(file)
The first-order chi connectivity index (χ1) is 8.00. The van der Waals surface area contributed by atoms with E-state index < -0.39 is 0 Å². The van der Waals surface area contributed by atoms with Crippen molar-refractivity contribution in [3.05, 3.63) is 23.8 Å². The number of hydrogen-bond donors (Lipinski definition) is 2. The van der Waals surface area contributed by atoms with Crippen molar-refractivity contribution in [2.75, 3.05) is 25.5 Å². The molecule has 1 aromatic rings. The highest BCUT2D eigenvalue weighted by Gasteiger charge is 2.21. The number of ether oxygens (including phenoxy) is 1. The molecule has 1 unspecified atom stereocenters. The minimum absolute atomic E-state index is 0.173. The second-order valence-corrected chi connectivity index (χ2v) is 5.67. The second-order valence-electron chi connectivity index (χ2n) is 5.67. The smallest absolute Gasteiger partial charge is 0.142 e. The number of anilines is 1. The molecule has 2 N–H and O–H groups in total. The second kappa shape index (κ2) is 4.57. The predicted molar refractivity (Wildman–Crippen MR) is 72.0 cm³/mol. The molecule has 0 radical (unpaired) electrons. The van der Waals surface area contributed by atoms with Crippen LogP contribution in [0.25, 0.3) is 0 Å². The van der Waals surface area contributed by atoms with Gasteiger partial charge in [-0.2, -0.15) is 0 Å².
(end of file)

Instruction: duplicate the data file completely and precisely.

The first-order chi connectivity index (χ1) is 8.00. The van der Waals surface area contributed by atoms with E-state index < -0.39 is 0 Å². The van der Waals surface area contributed by atoms with Crippen molar-refractivity contribution in [3.05, 3.63) is 23.8 Å². The number of hydrogen-bond donors (Lipinski definition) is 2. The van der Waals surface area contributed by atoms with Crippen molar-refractivity contribution in [2.75, 3.05) is 25.5 Å². The molecule has 1 aromatic rings. The highest BCUT2D eigenvalue weighted by Gasteiger charge is 2.21. The number of ether oxygens (including phenoxy) is 1. The molecule has 1 unspecified atom stereocenters. The minimum absolute atomic E-state index is 0.173. The second-order valence-corrected chi connectivity index (χ2v) is 5.67. The second-order valence-electron chi connectivity index (χ2n) is 5.67. The smallest absolute Gasteiger partial charge is 0.142 e. The number of anilines is 1. The molecule has 2 N–H and O–H groups in total. The second kappa shape index (κ2) is 4.57. The predicted molar refractivity (Wildman–Crippen MR) is 72.0 cm³/mol. The molecule has 0 radical (unpaired) electrons. The van der Waals surface area contributed by atoms with Crippen LogP contribution in [0.25, 0.3) is 0 Å². The van der Waals surface area contributed by atoms with Gasteiger partial charge in [-0.2, -0.15) is 0 Å².